Trump/Russia 2016 election investigation (continued)


#181

Maybe he watches RT?


#182

He could ask for intelligence briefings on that and he would get them. I think it can be as simple as that. “For security reasons I want summaries of what is being broadcast on Russian TV news.”


#183

Isn’t Russia Today in English?


#184

I figure what happened in his meeting with Putin, he talked about wanting to get out of Afghanistan. So Putin gave him a history lesson on Afghanistan. If you remember shortly after meeting with Xi, he made weird statements about China’s role in Korea, that were aligned with China view of the history, protector of the Korean peninsula rather than invader.

It is all further evidence of the last person he talked to syndrome.


#185

I don’t know if all of it is, but they certainly have English language broadcasts/ reports.


#186

#187

Was it Christmas 2017 Rudy said it would be wrapped up by? I’ve lost track.


#188

I didn’t know anybody paid attention to Rudy anymore. He is like the yapping dog next door to me, unless he is on Sunday show being interviewed I pay no attention to anything he says.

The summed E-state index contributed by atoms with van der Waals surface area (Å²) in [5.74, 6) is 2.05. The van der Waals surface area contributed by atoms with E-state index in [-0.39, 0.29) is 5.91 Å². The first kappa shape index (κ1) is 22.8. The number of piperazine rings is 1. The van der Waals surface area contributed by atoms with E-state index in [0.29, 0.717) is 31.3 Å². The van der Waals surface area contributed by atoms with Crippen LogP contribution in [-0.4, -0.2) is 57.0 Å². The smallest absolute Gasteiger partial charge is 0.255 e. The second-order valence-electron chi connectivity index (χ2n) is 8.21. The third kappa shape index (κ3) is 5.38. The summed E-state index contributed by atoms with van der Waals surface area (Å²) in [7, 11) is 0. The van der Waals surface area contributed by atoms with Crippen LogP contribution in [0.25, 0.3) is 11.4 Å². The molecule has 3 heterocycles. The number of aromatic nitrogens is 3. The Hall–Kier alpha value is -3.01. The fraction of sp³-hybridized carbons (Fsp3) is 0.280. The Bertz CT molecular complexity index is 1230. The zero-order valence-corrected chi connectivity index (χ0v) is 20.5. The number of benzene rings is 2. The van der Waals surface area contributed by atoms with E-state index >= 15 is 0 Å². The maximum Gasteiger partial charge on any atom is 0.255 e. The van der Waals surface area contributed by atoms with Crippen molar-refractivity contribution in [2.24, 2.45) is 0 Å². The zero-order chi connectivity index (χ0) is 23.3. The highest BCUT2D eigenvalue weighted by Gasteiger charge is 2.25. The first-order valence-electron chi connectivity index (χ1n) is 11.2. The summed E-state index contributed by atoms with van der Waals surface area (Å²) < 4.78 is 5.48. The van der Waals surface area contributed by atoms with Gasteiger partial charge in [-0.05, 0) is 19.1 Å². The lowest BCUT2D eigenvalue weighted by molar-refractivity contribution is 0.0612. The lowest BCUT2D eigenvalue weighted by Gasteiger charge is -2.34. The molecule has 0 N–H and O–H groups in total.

#189

IMHO, not just Russia and Putin, but the rest of the Russian Oligarchs (in particular the subsumed Mob Bosses Putin uses to do his dirty work). While I’ve long felt that the only way he survived the 2008 crash was dirty russian money, in the other thread there was a link to a LOT of speculation that he was involved with the Russian mob long before then, which, while unproven, did explain a lot to me as to why they would do that pre-Magnitsky.


#190

It’s multilingual and they’ve had an English-language channel since 2005.


#191


Friedrich insisted that there was no bias and that the defense filings were patently inappropriate, but Dubelier disagreed.

“That’s your opinion,” the defense attorney said.

It appeared that Friedrich called the Monday morning court session in large part to deliver a public dressing-down to Dubelier. After some routine scheduling matters and a brief discussion of what proceedings should be held in open court, the judge ejected the press and members of the public and moved the court into a sealed session.

The best people.


#192

There’s a very basic misunderstanding here: when the word “opinion” is used in reference to a judge, it means something very different than what these idiots apparently think it means.

As you note, the best people.


#193

Well well.

That’s just got “oopsie” written all over it. Oopsie for not redacting, and also oopsie, because, you know, actual collusion.


#194

Hahaha. The old copy/paste blackout error.


#195

Apparently it has been re-filed now. Hopefully someone grabbed it and posted it somewhere.


#196

Haha, good luck tying Manafort to Trump, though.

NO COLLUSION.


#197

#198

I grabbed it if anyone cares. Its not really particularly interesting. Here ya go, I have included the non blacked out preceding sentence in each case so its searchable in the main doc.

blacked out part 1

The Government concludes from this that Mr. Manafort’s initial